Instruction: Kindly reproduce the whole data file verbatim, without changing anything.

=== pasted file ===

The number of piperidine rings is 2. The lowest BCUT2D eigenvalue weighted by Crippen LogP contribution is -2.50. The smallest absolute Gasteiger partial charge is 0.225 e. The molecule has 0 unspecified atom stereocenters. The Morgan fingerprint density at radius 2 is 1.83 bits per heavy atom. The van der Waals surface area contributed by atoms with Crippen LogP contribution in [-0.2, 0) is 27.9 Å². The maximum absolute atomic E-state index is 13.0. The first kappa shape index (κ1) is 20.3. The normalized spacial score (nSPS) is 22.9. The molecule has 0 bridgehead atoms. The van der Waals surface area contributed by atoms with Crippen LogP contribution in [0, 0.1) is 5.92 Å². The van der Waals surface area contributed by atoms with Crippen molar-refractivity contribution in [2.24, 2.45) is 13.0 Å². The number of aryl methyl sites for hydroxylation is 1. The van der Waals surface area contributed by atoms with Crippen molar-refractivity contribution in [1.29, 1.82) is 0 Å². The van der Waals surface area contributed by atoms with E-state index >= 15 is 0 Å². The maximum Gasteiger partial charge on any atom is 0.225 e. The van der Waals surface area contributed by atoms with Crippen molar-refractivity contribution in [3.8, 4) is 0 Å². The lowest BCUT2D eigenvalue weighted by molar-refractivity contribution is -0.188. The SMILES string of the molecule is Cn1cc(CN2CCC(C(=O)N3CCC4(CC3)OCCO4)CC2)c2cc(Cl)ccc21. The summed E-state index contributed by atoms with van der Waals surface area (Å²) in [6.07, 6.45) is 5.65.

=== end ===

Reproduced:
The number of piperidine rings is 2. The lowest BCUT2D eigenvalue weighted by Crippen LogP contribution is -2.50. The smallest absolute Gasteiger partial charge is 0.225 e. The molecule has 0 unspecified atom stereocenters. The Morgan fingerprint density at radius 2 is 1.83 bits per heavy atom. The van der Waals surface area contributed by atoms with Crippen LogP contribution in [-0.2, 0) is 27.9 Å². The maximum absolute atomic E-state index is 13.0. The first kappa shape index (κ1) is 20.3. The normalized spacial score (nSPS) is 22.9. The molecule has 0 bridgehead atoms. The van der Waals surface area contributed by atoms with Crippen LogP contribution in [0, 0.1) is 5.92 Å². The van der Waals surface area contributed by atoms with Crippen molar-refractivity contribution in [2.24, 2.45) is 13.0 Å². The number of aryl methyl sites for hydroxylation is 1. The van der Waals surface area contributed by atoms with Crippen molar-refractivity contribution in [1.29, 1.82) is 0 Å². The van der Waals surface area contributed by atoms with E-state index >= 15 is 0 Å². The maximum Gasteiger partial charge on any atom is 0.225 e. The van der Waals surface area contributed by atoms with Crippen molar-refractivity contribution in [3.8, 4) is 0 Å². The lowest BCUT2D eigenvalue weighted by molar-refractivity contribution is -0.188. The SMILES string of the molecule is Cn1cc(CN2CCC(C(=O)N3CCC4(CC3)OCCO4)CC2)c2cc(Cl)ccc21. The summed E-state index contributed by atoms with van der Waals surface area (Å²) in [6.07, 6.45) is 5.65.